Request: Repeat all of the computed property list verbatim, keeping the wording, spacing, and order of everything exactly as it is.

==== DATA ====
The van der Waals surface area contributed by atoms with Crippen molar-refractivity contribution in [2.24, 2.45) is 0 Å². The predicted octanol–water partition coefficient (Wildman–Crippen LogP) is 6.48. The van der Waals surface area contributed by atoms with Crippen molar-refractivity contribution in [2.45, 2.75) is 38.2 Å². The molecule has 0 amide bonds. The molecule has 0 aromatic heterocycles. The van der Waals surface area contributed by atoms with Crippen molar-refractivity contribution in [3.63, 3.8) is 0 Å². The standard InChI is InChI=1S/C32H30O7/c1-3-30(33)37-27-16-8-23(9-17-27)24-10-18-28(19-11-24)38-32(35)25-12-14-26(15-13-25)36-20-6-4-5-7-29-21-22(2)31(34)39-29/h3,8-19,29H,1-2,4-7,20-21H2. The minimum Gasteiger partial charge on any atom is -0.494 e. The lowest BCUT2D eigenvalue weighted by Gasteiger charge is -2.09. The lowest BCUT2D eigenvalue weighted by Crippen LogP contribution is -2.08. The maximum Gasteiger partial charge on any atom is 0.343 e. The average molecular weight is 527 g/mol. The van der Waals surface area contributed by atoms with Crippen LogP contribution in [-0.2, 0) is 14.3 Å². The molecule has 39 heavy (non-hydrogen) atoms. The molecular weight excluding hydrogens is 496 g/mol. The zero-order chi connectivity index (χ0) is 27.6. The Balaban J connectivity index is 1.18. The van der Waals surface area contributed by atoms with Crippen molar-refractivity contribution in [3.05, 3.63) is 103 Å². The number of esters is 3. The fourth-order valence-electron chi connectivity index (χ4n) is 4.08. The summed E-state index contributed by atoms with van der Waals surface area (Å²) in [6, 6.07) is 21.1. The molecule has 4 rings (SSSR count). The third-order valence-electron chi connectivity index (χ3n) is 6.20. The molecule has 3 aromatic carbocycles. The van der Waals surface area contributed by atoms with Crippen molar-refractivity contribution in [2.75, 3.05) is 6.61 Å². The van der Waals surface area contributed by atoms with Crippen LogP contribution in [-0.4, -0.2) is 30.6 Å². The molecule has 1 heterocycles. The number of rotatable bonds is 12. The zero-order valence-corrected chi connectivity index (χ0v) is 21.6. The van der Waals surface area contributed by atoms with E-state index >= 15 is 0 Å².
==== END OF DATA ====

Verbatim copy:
The van der Waals surface area contributed by atoms with Crippen molar-refractivity contribution in [2.24, 2.45) is 0 Å². The predicted octanol–water partition coefficient (Wildman–Crippen LogP) is 6.48. The van der Waals surface area contributed by atoms with Crippen molar-refractivity contribution in [2.45, 2.75) is 38.2 Å². The molecule has 0 amide bonds. The molecule has 0 aromatic heterocycles. The van der Waals surface area contributed by atoms with Crippen molar-refractivity contribution in [3.63, 3.8) is 0 Å². The standard InChI is InChI=1S/C32H30O7/c1-3-30(33)37-27-16-8-23(9-17-27)24-10-18-28(19-11-24)38-32(35)25-12-14-26(15-13-25)36-20-6-4-5-7-29-21-22(2)31(34)39-29/h3,8-19,29H,1-2,4-7,20-21H2. The minimum Gasteiger partial charge on any atom is -0.494 e. The lowest BCUT2D eigenvalue weighted by Gasteiger charge is -2.09. The lowest BCUT2D eigenvalue weighted by Crippen LogP contribution is -2.08. The maximum Gasteiger partial charge on any atom is 0.343 e. The average molecular weight is 527 g/mol. The van der Waals surface area contributed by atoms with Crippen LogP contribution in [-0.2, 0) is 14.3 Å². The molecule has 39 heavy (non-hydrogen) atoms. The molecular weight excluding hydrogens is 496 g/mol. The zero-order chi connectivity index (χ0) is 27.6. The Balaban J connectivity index is 1.18. The van der Waals surface area contributed by atoms with Crippen molar-refractivity contribution in [3.05, 3.63) is 103 Å². The number of esters is 3. The fourth-order valence-electron chi connectivity index (χ4n) is 4.08. The summed E-state index contributed by atoms with van der Waals surface area (Å²) in [6, 6.07) is 21.1. The molecule has 4 rings (SSSR count). The third-order valence-electron chi connectivity index (χ3n) is 6.20. The molecule has 3 aromatic carbocycles. The van der Waals surface area contributed by atoms with Crippen molar-refractivity contribution in [2.75, 3.05) is 6.61 Å². The van der Waals surface area contributed by atoms with Crippen LogP contribution in [-0.4, -0.2) is 30.6 Å². The molecule has 1 heterocycles. The number of rotatable bonds is 12. The zero-order valence-corrected chi connectivity index (χ0v) is 21.6. The van der Waals surface area contributed by atoms with E-state index >= 15 is 0 Å².